I’ll be spending this week–until my Wednesday deadline–covering the Petraeus testimony for a print edition column. One of the key things to watch is if Petraeus reads Basra the same way as John McCain did today on Fox news:
It was al-Sadr that declared the ceasefire, not Maliki,” said McCain. “With respect, I don’t think Sadr would have declared the ceasefire if he thought he was winning. Most times in history, military engagements, the winning side doesn’t declare the ceasefire. The second point is, overall, the Iraqi military performed pretty well. … The military is functioning very effectively.”
This is a fundamental misreading of Sadr’s aim and of the situation. McCain seems to think that Sadr–who didn’t start the fight–has a military goal in the south. On the contrary, Sadr’s goal is political: he–or the political experts in the Sadrist movement–hope to do very well in the local elections next October. The Sadrist goal is to hold on to the neighborhoods they control, so their vote won’t be stolen (and so they can do unto Dawa and ISCI electorally in those neighborhoods that which they Dawa and ISCI want to do unto them).
The key for Senators and Congressmen is to press Crocker and Petraeus on this: Do they consider Sadr the enemy? Do they consider the pro-Iranian ISCI, and Badr Corps (formerly affiliated with the Iranian Revolutionary Guard Corps) our friends? Do we have a dog in this hunt? Also, do they agree with McCain on the efficacy of the Iraqi army?
I can’t emphasize this enough: the most important question now is whether we take the fateful step of injecting ourselves into the intra-Shi’ite fight. If we oppose Sadr, we are siding against arguably the most popular leader in Iraq–who is no friend of ours, to be sure, but also more independent of Iran than ISCI is. The bloodshed inherent in such a decision would be dreadful.
I suspect that there’s plenty bloodshed to come between the Sadr and Hakim factions, and between the Sunnis and Shi’ites…and perhaps between the Kurds and the Arabs (not to mention the Turks). The true nature of the actual government of Iraq–as opposed to the Maliki farce–will emerge from the result of those contests. If we and the Iraqis are lucky, the result will be decided in the local elections next October and the national elections of 2009. We also shouldn’t kid ourselves: there won’t be a reliable Iraqi Army until there’s an reliable Iraqi government that commands the respect and affiliation of all sides.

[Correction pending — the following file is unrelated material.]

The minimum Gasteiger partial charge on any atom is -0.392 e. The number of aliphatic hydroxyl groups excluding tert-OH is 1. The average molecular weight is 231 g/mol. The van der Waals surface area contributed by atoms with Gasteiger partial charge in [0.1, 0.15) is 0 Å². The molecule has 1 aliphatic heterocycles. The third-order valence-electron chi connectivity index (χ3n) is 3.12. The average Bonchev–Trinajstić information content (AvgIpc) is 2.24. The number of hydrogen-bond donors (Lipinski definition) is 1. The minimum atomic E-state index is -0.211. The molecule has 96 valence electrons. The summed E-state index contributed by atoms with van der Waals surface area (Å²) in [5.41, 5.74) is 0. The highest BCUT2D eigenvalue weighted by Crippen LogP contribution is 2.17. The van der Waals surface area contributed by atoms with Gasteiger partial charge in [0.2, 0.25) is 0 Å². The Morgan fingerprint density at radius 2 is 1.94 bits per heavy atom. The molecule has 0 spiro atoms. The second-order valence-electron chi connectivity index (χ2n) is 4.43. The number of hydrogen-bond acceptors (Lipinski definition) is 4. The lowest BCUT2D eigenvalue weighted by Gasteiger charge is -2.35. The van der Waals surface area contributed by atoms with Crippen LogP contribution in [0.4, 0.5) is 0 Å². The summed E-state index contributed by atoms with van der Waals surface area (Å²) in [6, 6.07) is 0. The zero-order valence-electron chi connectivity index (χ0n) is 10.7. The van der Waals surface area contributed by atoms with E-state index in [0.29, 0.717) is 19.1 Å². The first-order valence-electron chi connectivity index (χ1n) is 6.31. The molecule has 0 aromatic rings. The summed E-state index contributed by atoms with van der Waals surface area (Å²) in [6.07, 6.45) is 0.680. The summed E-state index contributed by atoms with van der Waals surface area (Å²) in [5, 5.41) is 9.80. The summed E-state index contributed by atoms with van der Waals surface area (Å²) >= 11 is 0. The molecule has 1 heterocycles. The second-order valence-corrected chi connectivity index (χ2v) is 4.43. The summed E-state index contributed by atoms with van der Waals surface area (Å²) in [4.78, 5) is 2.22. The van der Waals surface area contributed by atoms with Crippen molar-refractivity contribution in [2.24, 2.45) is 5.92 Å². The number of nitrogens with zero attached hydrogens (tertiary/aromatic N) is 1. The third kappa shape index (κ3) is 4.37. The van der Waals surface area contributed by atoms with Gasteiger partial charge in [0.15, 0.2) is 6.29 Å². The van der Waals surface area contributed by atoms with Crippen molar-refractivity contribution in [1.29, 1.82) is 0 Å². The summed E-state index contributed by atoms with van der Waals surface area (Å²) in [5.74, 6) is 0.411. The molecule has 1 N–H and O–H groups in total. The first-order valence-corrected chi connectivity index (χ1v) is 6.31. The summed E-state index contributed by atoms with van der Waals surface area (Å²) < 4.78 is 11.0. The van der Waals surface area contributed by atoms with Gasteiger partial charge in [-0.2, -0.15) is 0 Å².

That is something the Iraqis must, by definition, accomplish without us. The only way out of Iraq is to make it clear to all sides that we’re not going to “babysit a civil war” as Hillary Clinton says. This–not timetables or metrics for the training of Iraqi forces–is what we need to hear about from Petraeus and Crocker. They have been the most accomplished general and ambassador that we have sent into this mess. They are to be congratulated for the transformation of al-Anbar province into a peaceful place, the largely successful campaign against Al Qaeda in Iraq and the success in the suppression of violence in many Baghdad neighborhoods, through the use of Counterinsurgency tactics.
But now the Congress has to suss out whether Petraeus and Crocker are going to start getting us out of Iraq–or drag us deeper into the mess by taking sides in the Shi’ite civil war.